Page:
The association points to discussions about the initial NBC broadcast deal in 1993, in which dcp executives asked for an extension to work on the show for up to 10 years, as evidence that a perpetual deal with the production company was never contemplated. Allowing dcp to negotiate rights to the show and work on it indefinitely as long as it aired on NBC would give producers an incentive to only deal with that network as opposed to seeking the best deal, and result in a loss of the association’s control over the Globes, HFPA lawyers have argued.
The production company claims the HFPA has known for years about the arrangement and cites instances in which the association’s leaders have called it a “major irritant” but acknowledged that a “perpetuity clause” was in place. The clause was also put in place because of the association’s credibility problems, dcp attorneys argue.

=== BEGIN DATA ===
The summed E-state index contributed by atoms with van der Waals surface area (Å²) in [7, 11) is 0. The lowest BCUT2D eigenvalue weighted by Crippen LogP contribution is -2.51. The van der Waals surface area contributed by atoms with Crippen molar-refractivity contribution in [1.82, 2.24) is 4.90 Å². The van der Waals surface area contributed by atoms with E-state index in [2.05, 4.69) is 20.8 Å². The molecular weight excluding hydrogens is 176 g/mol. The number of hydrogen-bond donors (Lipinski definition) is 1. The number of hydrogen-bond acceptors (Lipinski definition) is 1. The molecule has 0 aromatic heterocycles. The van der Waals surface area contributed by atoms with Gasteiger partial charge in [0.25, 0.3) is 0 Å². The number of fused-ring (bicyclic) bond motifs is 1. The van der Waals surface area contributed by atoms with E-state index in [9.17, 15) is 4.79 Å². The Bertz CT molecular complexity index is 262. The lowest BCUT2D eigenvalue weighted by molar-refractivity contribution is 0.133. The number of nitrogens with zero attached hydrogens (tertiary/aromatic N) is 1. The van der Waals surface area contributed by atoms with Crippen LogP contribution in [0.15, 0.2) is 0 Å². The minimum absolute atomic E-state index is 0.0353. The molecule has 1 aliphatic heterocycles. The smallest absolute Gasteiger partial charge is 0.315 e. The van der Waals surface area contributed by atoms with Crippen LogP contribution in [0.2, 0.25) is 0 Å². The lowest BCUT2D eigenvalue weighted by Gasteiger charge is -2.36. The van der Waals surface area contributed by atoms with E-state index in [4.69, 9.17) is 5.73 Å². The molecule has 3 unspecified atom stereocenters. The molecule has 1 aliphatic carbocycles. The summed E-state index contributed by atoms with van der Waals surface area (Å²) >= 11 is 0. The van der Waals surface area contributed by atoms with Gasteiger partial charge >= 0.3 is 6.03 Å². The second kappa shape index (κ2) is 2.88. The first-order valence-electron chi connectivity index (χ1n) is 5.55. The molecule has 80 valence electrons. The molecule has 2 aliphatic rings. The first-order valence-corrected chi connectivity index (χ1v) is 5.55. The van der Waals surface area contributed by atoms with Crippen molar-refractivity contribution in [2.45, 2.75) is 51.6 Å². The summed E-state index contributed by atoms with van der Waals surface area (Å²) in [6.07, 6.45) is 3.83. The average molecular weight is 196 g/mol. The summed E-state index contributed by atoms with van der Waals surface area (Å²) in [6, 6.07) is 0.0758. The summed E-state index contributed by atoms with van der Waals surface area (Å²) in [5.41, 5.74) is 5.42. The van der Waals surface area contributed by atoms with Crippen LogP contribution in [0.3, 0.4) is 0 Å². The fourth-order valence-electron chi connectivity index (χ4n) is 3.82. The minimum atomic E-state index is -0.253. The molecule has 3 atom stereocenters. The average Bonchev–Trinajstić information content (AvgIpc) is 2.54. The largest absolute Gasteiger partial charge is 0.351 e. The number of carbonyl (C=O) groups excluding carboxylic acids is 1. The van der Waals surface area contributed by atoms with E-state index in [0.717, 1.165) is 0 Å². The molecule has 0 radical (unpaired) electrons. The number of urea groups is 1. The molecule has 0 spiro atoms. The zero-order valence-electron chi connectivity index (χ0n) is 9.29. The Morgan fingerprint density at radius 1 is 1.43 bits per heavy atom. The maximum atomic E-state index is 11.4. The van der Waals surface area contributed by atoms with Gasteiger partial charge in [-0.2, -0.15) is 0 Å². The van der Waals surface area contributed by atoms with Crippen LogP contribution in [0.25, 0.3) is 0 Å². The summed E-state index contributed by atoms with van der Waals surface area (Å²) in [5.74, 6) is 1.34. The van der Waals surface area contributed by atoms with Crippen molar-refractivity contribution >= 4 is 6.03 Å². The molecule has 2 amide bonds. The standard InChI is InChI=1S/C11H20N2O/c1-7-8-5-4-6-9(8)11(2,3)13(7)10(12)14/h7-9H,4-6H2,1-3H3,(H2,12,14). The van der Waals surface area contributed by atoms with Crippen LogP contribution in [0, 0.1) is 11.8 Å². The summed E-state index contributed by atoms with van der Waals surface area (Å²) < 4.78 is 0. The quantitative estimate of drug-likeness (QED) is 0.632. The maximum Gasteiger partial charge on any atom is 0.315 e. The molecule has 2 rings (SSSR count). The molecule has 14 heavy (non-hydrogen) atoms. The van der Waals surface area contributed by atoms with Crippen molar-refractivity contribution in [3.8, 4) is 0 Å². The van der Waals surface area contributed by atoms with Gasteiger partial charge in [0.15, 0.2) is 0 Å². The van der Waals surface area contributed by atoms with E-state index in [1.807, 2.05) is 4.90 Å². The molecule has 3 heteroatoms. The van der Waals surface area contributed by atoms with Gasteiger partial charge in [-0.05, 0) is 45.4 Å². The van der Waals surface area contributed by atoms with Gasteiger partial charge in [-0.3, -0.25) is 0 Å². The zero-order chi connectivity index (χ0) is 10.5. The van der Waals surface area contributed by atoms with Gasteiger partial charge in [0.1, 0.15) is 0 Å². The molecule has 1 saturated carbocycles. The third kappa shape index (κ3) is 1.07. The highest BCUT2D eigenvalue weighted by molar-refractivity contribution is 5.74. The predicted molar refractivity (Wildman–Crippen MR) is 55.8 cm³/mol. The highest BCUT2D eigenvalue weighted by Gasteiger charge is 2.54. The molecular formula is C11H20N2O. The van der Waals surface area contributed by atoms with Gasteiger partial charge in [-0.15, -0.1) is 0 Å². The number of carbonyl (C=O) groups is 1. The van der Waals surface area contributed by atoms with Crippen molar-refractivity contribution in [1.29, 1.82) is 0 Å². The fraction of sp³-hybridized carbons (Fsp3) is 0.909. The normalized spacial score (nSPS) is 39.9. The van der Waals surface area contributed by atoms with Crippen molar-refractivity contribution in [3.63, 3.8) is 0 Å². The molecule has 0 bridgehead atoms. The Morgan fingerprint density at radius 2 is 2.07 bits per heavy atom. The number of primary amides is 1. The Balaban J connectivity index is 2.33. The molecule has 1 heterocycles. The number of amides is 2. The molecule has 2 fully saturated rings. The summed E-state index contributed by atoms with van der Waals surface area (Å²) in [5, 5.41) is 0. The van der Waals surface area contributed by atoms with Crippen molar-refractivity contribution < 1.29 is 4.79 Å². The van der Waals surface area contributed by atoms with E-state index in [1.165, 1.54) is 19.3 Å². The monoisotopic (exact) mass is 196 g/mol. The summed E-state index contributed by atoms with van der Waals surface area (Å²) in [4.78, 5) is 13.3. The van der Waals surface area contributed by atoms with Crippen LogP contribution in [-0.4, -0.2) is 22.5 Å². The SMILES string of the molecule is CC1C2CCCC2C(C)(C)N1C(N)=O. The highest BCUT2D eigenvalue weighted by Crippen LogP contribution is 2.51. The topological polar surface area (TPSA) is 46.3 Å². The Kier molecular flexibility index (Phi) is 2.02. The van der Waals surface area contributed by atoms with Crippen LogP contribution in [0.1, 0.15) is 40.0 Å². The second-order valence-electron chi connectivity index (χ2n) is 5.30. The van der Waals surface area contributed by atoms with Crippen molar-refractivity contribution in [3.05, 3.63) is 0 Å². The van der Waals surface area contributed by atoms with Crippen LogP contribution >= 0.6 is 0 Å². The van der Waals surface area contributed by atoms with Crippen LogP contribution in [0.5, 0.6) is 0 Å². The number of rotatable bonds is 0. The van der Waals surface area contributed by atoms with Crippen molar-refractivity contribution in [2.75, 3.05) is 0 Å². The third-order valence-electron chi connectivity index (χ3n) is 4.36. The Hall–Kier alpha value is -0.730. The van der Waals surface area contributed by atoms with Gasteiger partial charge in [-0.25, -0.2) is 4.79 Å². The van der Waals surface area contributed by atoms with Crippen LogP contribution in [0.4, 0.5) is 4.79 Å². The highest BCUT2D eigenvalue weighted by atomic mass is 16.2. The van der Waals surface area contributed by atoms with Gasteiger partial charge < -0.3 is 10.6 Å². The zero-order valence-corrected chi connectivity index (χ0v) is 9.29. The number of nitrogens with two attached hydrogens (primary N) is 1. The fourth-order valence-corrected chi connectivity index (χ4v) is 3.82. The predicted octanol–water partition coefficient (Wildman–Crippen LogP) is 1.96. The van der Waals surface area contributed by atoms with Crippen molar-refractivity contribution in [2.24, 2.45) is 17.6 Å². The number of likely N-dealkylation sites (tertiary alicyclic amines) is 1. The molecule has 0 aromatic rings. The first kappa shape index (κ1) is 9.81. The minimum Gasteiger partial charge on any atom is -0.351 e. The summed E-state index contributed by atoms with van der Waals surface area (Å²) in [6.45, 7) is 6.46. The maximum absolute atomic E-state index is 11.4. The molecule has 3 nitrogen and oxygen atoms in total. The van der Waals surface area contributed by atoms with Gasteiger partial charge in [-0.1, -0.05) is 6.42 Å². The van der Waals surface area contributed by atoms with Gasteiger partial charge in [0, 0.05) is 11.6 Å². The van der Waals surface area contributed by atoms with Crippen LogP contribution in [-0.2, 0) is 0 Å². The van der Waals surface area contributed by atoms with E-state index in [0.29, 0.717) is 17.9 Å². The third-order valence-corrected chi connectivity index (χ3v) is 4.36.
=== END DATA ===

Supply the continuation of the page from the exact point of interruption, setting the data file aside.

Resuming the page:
“The quid pro quo is that HFPA is contractually bound not to pull the rug out from under dcp in the middle of the most successful television run in the Golden Globes’ history,” the production company’s attorneys wrote in a brief in advance of the trial.
Matz said it was clear that a trial is necessary to sort out the parties’ rights, but he urged them to focus on events in 1993 and later years. “There is an ambiguity and that’s why we’re going to trial,” Matz said Monday.
Regardless of the winner, the overall feel of the Globes is unlikely to change. Transcripts of minutes from membership meetings throughout the year show HFPA members are committed to the Globes’ banquet-style format, which features open-consumption of alcohol and a more-relaxed setting than most other awards shows.
While the Globes aren’t necessarily a reliable predictor of who will win weeks later on Oscar night, the show has a knack for creating buzz.
What’s worn on the red carpet and said on the winner’s stage often dominates the next day’s headlines, and each summer the group doles out grants to non-profit and educational institutions. Last year they donated $1.5 million in a star-studded luncheon and have doled out $13 million in grants in the past 17 years.